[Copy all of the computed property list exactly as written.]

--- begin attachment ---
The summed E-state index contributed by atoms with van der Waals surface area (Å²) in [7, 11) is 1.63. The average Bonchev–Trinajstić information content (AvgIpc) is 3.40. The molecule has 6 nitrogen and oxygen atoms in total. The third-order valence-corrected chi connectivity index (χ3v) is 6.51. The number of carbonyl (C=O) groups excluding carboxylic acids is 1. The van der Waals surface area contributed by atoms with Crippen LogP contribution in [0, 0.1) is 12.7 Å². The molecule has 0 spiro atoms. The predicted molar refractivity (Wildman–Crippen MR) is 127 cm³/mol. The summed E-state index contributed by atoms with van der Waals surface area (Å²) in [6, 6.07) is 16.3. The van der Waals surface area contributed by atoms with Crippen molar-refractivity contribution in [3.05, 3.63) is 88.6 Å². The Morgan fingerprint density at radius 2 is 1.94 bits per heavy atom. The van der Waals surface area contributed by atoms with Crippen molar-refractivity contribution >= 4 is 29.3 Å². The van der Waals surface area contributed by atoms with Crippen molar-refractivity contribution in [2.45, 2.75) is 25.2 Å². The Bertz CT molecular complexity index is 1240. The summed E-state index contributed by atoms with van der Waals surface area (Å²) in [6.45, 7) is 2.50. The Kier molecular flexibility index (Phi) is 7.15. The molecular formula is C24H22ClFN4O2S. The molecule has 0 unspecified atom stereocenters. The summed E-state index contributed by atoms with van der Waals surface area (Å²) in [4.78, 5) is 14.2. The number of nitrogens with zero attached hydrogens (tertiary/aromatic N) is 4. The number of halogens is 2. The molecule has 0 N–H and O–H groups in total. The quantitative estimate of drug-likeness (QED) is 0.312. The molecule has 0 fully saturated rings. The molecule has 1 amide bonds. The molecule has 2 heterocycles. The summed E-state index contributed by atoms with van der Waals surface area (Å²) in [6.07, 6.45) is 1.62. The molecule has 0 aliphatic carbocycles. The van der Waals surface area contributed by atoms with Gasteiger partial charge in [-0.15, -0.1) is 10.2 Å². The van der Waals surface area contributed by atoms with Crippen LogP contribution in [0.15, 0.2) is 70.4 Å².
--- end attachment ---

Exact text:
The summed E-state index contributed by atoms with van der Waals surface area (Å²) in [7, 11) is 1.63. The average Bonchev–Trinajstić information content (AvgIpc) is 3.40. The molecule has 6 nitrogen and oxygen atoms in total. The third-order valence-corrected chi connectivity index (χ3v) is 6.51. The number of carbonyl (C=O) groups excluding carboxylic acids is 1. The van der Waals surface area contributed by atoms with Crippen LogP contribution in [0, 0.1) is 12.7 Å². The molecule has 0 spiro atoms. The predicted molar refractivity (Wildman–Crippen MR) is 127 cm³/mol. The summed E-state index contributed by atoms with van der Waals surface area (Å²) in [6, 6.07) is 16.3. The van der Waals surface area contributed by atoms with Crippen molar-refractivity contribution in [3.05, 3.63) is 88.6 Å². The Morgan fingerprint density at radius 2 is 1.94 bits per heavy atom. The van der Waals surface area contributed by atoms with Crippen molar-refractivity contribution >= 4 is 29.3 Å². The van der Waals surface area contributed by atoms with Crippen molar-refractivity contribution in [2.45, 2.75) is 25.2 Å². The Bertz CT molecular complexity index is 1240. The summed E-state index contributed by atoms with van der Waals surface area (Å²) in [6.45, 7) is 2.50. The Kier molecular flexibility index (Phi) is 7.15. The molecular formula is C24H22ClFN4O2S. The molecule has 0 unspecified atom stereocenters. The summed E-state index contributed by atoms with van der Waals surface area (Å²) in [4.78, 5) is 14.2. The number of nitrogens with zero attached hydrogens (tertiary/aromatic N) is 4. The number of halogens is 2. The molecule has 0 N–H and O–H groups in total. The quantitative estimate of drug-likeness (QED) is 0.312. The molecule has 0 fully saturated rings. The molecule has 1 amide bonds. The molecule has 2 heterocycles. The summed E-state index contributed by atoms with van der Waals surface area (Å²) in [6.07, 6.45) is 1.62. The molecule has 0 aliphatic carbocycles. The van der Waals surface area contributed by atoms with Gasteiger partial charge in [-0.15, -0.1) is 10.2 Å². The van der Waals surface area contributed by atoms with Crippen LogP contribution in [0.15, 0.2) is 70.4 Å².